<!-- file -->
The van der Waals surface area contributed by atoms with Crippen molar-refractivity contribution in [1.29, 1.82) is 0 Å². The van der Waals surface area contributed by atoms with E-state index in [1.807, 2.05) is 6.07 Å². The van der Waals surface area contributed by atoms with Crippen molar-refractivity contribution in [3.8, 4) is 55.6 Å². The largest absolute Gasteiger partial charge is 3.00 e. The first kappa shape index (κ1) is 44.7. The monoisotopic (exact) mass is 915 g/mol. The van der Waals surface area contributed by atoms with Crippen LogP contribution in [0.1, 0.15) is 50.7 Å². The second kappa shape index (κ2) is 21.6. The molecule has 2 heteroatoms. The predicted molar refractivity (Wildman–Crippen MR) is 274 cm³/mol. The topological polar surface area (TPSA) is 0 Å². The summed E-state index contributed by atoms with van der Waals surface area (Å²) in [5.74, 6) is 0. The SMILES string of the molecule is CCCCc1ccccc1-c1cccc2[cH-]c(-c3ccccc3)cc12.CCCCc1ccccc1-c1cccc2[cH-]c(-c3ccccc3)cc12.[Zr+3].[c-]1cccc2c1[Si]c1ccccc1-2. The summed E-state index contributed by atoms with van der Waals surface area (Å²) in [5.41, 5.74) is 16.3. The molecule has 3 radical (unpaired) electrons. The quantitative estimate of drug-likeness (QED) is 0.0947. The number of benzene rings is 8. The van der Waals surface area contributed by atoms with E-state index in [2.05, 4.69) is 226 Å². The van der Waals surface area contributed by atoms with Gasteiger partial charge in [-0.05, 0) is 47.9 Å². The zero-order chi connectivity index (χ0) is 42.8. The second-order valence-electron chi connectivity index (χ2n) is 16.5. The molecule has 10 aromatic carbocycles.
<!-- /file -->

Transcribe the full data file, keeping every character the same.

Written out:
The van der Waals surface area contributed by atoms with Crippen molar-refractivity contribution in [1.29, 1.82) is 0 Å². The van der Waals surface area contributed by atoms with E-state index in [1.807, 2.05) is 6.07 Å². The van der Waals surface area contributed by atoms with Crippen molar-refractivity contribution in [3.8, 4) is 55.6 Å². The largest absolute Gasteiger partial charge is 3.00 e. The first kappa shape index (κ1) is 44.7. The monoisotopic (exact) mass is 915 g/mol. The van der Waals surface area contributed by atoms with Crippen LogP contribution in [0.1, 0.15) is 50.7 Å². The second kappa shape index (κ2) is 21.6. The molecule has 2 heteroatoms. The predicted molar refractivity (Wildman–Crippen MR) is 274 cm³/mol. The topological polar surface area (TPSA) is 0 Å². The summed E-state index contributed by atoms with van der Waals surface area (Å²) in [5.74, 6) is 0. The SMILES string of the molecule is CCCCc1ccccc1-c1cccc2[cH-]c(-c3ccccc3)cc12.CCCCc1ccccc1-c1cccc2[cH-]c(-c3ccccc3)cc12.[Zr+3].[c-]1cccc2c1[Si]c1ccccc1-2. The summed E-state index contributed by atoms with van der Waals surface area (Å²) in [5.41, 5.74) is 16.3. The molecule has 3 radical (unpaired) electrons. The quantitative estimate of drug-likeness (QED) is 0.0947. The number of benzene rings is 8. The van der Waals surface area contributed by atoms with E-state index in [2.05, 4.69) is 226 Å². The van der Waals surface area contributed by atoms with Gasteiger partial charge in [-0.05, 0) is 47.9 Å². The zero-order chi connectivity index (χ0) is 42.8. The second-order valence-electron chi connectivity index (χ2n) is 16.5. The molecule has 10 aromatic carbocycles.